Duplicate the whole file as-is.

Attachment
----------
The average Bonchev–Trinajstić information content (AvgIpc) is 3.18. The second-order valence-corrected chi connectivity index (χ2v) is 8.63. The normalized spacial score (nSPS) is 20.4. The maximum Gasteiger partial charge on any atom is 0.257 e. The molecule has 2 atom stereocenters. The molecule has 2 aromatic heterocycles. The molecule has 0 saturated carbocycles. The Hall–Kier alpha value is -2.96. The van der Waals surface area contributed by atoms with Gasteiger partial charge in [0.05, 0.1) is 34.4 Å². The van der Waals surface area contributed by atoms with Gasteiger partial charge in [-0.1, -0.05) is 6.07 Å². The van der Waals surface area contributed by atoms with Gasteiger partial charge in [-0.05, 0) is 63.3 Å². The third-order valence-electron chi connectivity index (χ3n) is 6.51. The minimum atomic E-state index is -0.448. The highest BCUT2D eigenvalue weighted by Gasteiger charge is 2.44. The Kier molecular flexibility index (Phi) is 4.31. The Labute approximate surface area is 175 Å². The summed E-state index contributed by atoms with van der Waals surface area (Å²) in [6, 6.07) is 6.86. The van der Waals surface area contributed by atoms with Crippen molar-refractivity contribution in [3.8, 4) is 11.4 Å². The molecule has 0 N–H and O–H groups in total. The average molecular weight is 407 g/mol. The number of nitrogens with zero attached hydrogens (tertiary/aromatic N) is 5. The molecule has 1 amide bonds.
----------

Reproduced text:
The average Bonchev–Trinajstić information content (AvgIpc) is 3.18. The second-order valence-corrected chi connectivity index (χ2v) is 8.63. The normalized spacial score (nSPS) is 20.4. The maximum Gasteiger partial charge on any atom is 0.257 e. The molecule has 2 atom stereocenters. The molecule has 2 aromatic heterocycles. The molecule has 0 saturated carbocycles. The Hall–Kier alpha value is -2.96. The van der Waals surface area contributed by atoms with Gasteiger partial charge in [0.05, 0.1) is 34.4 Å². The van der Waals surface area contributed by atoms with Gasteiger partial charge in [-0.1, -0.05) is 6.07 Å². The van der Waals surface area contributed by atoms with Gasteiger partial charge in [-0.05, 0) is 63.3 Å². The third-order valence-electron chi connectivity index (χ3n) is 6.51. The minimum atomic E-state index is -0.448. The highest BCUT2D eigenvalue weighted by Gasteiger charge is 2.44. The Kier molecular flexibility index (Phi) is 4.31. The Labute approximate surface area is 175 Å². The summed E-state index contributed by atoms with van der Waals surface area (Å²) in [6, 6.07) is 6.86. The van der Waals surface area contributed by atoms with Crippen molar-refractivity contribution in [3.8, 4) is 11.4 Å². The molecule has 0 N–H and O–H groups in total. The average molecular weight is 407 g/mol. The number of nitrogens with zero attached hydrogens (tertiary/aromatic N) is 5. The molecule has 1 amide bonds.